New JCAD model tests for opioids, illegal drugs

A warfighter handles a JCAD SLA during a field test.

JCAD Model Tests for Opioids, Illegal Drugs

JCAD Model Tests for Opioids, Illegal Drugs

Brad Kroner

The Joint Chemical Agent Detector (JCAD), a longtime tool used to detect chemical warfare agent (CWA) in the field, is undergoing modifications to detect illegal drugs, including opioids like heroin and fentanyl.

This upgrade, developed by the U.S. Army Research, Development and Engineering Command Edgewood Chemical Biological Center (RDECOM ECBC), comes concurrently with modifications enabling the JCAD to detect explosive compounds. Both capabilities are expected to undergo field testing in the coming months, giving warfighters the chance to demonstrate the technology and provide feedback to its developers.

Referred to as the JCAD Solid Liquid Adapter (SLA), the upgrade was developed to give warfighters the ability to test for additional threats without creating another, separate device. Explosive detection capabilities are added by placing the JCAD into a cradle with additional software.

“There was the desire to take something that was already fielded and expand its capabilities without changing its hardware or requiring additional equipment,” said Mary Wade, Ph.D., branch chief for detection spectrometry, noting that every Army unit is equipped with a JCAD.

In addition to serving the warfighter, the JCAD SLA is also expected to help law enforcement officers and first responders with its opioid-detection capability.

“The opioid crisis has caused so many deaths in the community, and law enforcement is looking for help,” Wade said. “Last year, Aberdeen Proving Ground hosted an opioid summit as part of its commitment to fighting this epidemic, and our hope is that this technology helps law enforcement do their job even better.”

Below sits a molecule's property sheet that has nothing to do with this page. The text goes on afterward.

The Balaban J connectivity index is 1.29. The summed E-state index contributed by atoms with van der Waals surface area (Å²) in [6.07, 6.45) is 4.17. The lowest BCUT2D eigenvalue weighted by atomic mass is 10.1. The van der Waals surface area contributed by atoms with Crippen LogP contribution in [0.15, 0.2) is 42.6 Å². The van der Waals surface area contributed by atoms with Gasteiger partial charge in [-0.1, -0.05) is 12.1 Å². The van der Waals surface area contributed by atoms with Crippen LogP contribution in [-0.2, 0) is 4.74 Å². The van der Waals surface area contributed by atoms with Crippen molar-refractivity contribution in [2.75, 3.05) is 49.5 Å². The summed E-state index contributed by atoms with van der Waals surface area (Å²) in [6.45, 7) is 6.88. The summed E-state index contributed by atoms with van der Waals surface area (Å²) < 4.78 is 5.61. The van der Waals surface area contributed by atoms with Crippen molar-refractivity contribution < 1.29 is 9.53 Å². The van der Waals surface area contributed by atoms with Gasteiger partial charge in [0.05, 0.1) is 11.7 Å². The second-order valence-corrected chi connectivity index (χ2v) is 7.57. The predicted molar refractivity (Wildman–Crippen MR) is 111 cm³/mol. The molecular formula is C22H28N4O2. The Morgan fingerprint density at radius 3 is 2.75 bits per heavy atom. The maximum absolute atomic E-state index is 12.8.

Patrick Riley, a research chemist involved in the project, said drug detection is becoming a greater emphasis among law enforcement experts fighting this epidemic.

“There’s an important shift to being able to detect these compounds in the field,” he said.

In addition to testing for opioids, the JCAD SLA will be able to test for cocaine, methamphetamine and tetrahydrocannabinol (THC), the active ingredient in marijuana.

“With the legalization of marijuana in a lot of states, there really isn’t a breathalyzer-like test to determine intoxication, so that’s another thing we were looking at,” Riley said.

The capability will soon be put into the hands of warfighters and first responders.

“We probably have one more year before this is fielded,” Riley said, noting that the JCAD SLA is going to undergo a field demonstration coordinated by the Joint Project Manager for Nuclear, Biological, Chemical Contamination Avoidance (JPM NBC CA), which is funding the project in conjunction with an Army Technology Objective.

John Jump, JPM NBC CA’s system manager for survey and analytical systems, said that the JCAD SLA is “exactly what we’ve been looking for to improve our detection capabilities.”

Past solid-liquid detectors were too large for field deployment, Jump said, but the JCAD SLA provides an effective alternative.

“The technology that we had been using was too big but this technology seems like it’s going to get the job done,” he said. “I believe this is really what the users have been looking for with the solid-liquid detector.”

“It’s primarily a human factors test,” Jump said. “We’re determining if the operators can use it effectively and how they proceed with the mission after detecting a threat.”

A warfighter handles a JCAD SLA during a field test.